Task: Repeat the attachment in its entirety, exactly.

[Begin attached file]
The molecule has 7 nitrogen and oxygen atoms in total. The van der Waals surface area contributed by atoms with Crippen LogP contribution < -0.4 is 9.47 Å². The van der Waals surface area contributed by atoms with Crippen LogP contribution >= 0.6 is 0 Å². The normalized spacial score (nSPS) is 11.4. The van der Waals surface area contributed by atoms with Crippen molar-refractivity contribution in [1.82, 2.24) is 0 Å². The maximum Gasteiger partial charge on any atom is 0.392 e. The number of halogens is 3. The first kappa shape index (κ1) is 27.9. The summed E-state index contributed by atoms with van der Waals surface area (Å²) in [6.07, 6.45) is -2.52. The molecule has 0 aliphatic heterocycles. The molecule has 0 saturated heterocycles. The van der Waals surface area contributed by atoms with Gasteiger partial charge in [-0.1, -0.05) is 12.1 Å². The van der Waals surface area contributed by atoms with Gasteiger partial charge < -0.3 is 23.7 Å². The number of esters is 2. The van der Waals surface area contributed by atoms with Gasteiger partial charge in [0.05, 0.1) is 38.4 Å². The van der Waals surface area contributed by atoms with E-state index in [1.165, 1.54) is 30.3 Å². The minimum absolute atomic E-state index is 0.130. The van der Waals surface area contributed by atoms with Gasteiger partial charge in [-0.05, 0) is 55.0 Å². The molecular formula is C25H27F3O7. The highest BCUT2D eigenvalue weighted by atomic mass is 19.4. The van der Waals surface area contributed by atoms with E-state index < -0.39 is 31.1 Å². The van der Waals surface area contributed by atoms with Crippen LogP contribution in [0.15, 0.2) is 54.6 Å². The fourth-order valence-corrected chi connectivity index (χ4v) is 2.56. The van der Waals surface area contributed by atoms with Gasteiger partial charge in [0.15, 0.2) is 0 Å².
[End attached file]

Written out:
The molecule has 7 nitrogen and oxygen atoms in total. The van der Waals surface area contributed by atoms with Crippen LogP contribution < -0.4 is 9.47 Å². The van der Waals surface area contributed by atoms with Crippen LogP contribution >= 0.6 is 0 Å². The normalized spacial score (nSPS) is 11.4. The van der Waals surface area contributed by atoms with Crippen molar-refractivity contribution in [1.82, 2.24) is 0 Å². The maximum Gasteiger partial charge on any atom is 0.392 e. The number of halogens is 3. The first kappa shape index (κ1) is 27.9. The summed E-state index contributed by atoms with van der Waals surface area (Å²) in [6.07, 6.45) is -2.52. The molecule has 0 aliphatic heterocycles. The molecule has 0 saturated heterocycles. The van der Waals surface area contributed by atoms with Gasteiger partial charge in [-0.1, -0.05) is 12.1 Å². The van der Waals surface area contributed by atoms with Gasteiger partial charge < -0.3 is 23.7 Å². The number of esters is 2. The van der Waals surface area contributed by atoms with Gasteiger partial charge in [0.05, 0.1) is 38.4 Å². The van der Waals surface area contributed by atoms with E-state index in [1.165, 1.54) is 30.3 Å². The minimum absolute atomic E-state index is 0.130. The van der Waals surface area contributed by atoms with Gasteiger partial charge in [-0.05, 0) is 55.0 Å². The molecular formula is C25H27F3O7. The highest BCUT2D eigenvalue weighted by atomic mass is 19.4. The van der Waals surface area contributed by atoms with E-state index < -0.39 is 31.1 Å². The van der Waals surface area contributed by atoms with Crippen LogP contribution in [0.15, 0.2) is 54.6 Å². The fourth-order valence-corrected chi connectivity index (χ4v) is 2.56. The van der Waals surface area contributed by atoms with Gasteiger partial charge in [0.15, 0.2) is 0 Å².